MadSci Network: Astronomy


Date: Sun Oct 1 18:17:50 2000
Posted By: Benjamin Monreal, Grad student, Physics, MIT
Area of science: Astronomy
ID: 969028036.As

Hello Steve,

Let's see, what would it feel like on Earth if there was a "near miss" by another planet? First of all, there might be lots of panic and fear and running around, it would certainly be a scary sight seeing a huge object whoosh overhead ... but what physical forces would be involved?

If the planets are not colliding, then the only physical force involved is gravity. And, actually, we're already familiar with what would happen if a large planet passed close by Earth ... The Moon is doing it all the time! And the Moon, aside from providing light and being an interesting place to visit, has only one immediate effect on earth: tides. So if another planet were to swing by, its main gravitational effect would be tidal forces. Tides occur because the moon's gravitational force is stronger when it's nearby (i.e. overhead) than when it's far away (when it's on the other side of the Earth). A good way to think about tides is to imagine that any object wants to "stretch out" towards a source of gravitational force. The Earth by itself wants to be a sphere, but when the moon is pulling on it, it'd rather be a football. The Earth's oceans, atmosphere, and even its crust have to "rearrange" themselves somewhat to become more football-shaped in the direction of the Moon. That's what causes water tides (a few meters high), air tides (imperceptible from the ground, I think) and land tides (which are measureable!) Try searching the Mad Scientist archives for more about tides.

Yeah, but these tides come and go without destroying the planet. If Mars were to swing by the Earth, it would cause tides of exactly this sort ... which would subside without destroying the planet. They can be bigger or smaller tides, depending on how close the two planets get, but it's always the same general effect.

If two planets were to pass really, really close to one another, the atmospheres could get messed up. There's a concept in astronomy called "Roche lobes" which we apply to binary star systems. In a nutshell, if two stars are close enough together, one star's outer atmosphere can fall onto the other star. The details are explained in another MadSci answer. But the same idea works for planets: if Mercury and Mars pass by one another, close enough that Mars' atmosphere fills its Roche lobe, then Mercury can collect some of Mars' gas. Thinking about the tidal football I mentioned before, imagine that the originally-round planet streches so much that the tip of the football reaches the moon.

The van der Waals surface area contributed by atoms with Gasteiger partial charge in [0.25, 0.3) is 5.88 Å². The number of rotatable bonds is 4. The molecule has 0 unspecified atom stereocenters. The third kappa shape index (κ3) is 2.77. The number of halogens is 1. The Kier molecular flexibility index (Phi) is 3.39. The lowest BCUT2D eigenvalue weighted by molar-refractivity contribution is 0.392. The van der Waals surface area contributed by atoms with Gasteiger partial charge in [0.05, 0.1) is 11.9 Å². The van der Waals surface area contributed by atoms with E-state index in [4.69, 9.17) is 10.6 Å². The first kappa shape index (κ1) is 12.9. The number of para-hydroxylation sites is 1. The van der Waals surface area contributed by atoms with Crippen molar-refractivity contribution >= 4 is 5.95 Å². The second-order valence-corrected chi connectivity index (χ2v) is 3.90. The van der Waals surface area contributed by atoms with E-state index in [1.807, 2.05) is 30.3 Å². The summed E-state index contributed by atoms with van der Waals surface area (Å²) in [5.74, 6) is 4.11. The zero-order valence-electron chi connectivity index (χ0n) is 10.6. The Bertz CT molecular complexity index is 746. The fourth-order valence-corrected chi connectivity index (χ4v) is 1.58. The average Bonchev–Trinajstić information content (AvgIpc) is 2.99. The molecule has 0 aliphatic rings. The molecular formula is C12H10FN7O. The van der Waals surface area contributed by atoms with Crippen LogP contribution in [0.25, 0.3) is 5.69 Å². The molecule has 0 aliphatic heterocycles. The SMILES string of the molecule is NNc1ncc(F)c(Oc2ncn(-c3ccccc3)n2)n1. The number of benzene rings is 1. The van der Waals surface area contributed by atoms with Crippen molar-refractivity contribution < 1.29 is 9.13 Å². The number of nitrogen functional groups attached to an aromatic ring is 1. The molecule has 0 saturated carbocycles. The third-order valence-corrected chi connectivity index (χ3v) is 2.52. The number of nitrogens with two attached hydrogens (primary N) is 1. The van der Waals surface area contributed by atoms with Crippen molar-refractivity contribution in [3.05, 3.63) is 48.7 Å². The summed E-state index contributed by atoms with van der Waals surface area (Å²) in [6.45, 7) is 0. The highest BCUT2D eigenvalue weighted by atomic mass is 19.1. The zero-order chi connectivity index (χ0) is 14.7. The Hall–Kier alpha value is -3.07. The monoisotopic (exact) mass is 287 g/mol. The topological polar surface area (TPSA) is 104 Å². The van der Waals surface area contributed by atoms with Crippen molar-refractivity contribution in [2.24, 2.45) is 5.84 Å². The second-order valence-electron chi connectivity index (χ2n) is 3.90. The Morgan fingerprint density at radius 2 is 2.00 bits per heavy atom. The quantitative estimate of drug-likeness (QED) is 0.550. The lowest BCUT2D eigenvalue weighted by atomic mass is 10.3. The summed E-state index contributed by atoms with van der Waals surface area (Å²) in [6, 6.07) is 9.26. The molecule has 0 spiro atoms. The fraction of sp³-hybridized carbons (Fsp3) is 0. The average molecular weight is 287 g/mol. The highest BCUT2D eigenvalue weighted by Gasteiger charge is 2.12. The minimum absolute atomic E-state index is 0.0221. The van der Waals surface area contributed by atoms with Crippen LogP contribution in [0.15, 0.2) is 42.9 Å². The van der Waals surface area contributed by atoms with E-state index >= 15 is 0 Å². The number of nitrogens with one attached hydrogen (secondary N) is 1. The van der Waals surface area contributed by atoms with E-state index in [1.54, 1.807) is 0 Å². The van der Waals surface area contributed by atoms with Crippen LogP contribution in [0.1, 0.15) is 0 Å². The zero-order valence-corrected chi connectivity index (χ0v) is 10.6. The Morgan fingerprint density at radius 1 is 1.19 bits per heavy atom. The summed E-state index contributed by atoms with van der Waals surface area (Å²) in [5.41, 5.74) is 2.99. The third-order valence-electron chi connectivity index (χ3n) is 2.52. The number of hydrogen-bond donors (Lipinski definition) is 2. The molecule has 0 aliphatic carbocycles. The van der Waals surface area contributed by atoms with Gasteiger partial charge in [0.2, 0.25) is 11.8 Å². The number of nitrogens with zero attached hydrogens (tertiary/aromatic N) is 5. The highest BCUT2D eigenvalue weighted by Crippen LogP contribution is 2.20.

However, this involves the planets passing really, really close - probably a few hundred kilometers away from an actual grazing collision. Tidal forces in the land might now be strong enough to cause earthquakes, upheavals, etc. Also, two planets swinging by each other at a distance of a few hundred kilometers have to be going really fast; they'd probably be really close to one another for something like an hour or two. At these speeds, it's not clear that there's enough time to transfer a lot of gas over. It's possible to calculate all of these numbers using classical mechanics.

So in the end, I think that a very near miss between two planets would cause destructive tides and upheavals and only perhaps could steal a significant amount of the atmosphere. It's a very complicated system, though, and only a lot of analysis (or a good computer simulation!) can tell us all of the details. I've seen fascinating simulations of a moon-sized object crashing into the Earth ... I've never seen a simulation of a very near miss.

I should add that, the way we understand things now, the planets have never done a lot of meandering around the Solar System; Mercury probably formed from dust and rubble that was already in or near that orbit; Mars probably formed from dust and whatnot near its own orbit. And both planets have probably been in the same neighborhood for their whole lives ... so Mercury has never been anywhere near Mars. However, we're a long way from understanding the details of the formation of the Solar System (and this isn't my field of expertise) so new theories are certainly welcome! Check out The Nine Planets, in the MadSci library, to learn more.

Also, it's entirely possible that Mars lost its atmosphere on its own. Until someone figures out how to put a plastic bubble around the whole thing, the only thing holding Earth's amosphere down is gravity. Gravitational force around here is pretty strong, but it can't do everything: for example, while Earth's gravitational force is strong enough to hold onto nitrogen and oxygen, it's not strong enough to hold hydrogen and helium! Knowing the strength of the gravitational field and the temperature of the upper atmosphere, it turns out that a helium atom is just as happy escaping into space as staying on Earth. It just boils away. On Mars, just like on the Moon, perhaps gravity isn't strong enough to hold much of anything; if Mars once had a thick atmosphere, it may have just boiled off into space over millions of years. The history of Mars' climate, geophysics, and atmosphere is the subject of intense study, and today there isn't a definitive understanding.

Thanks for an interesting question!

-Ben Monreal

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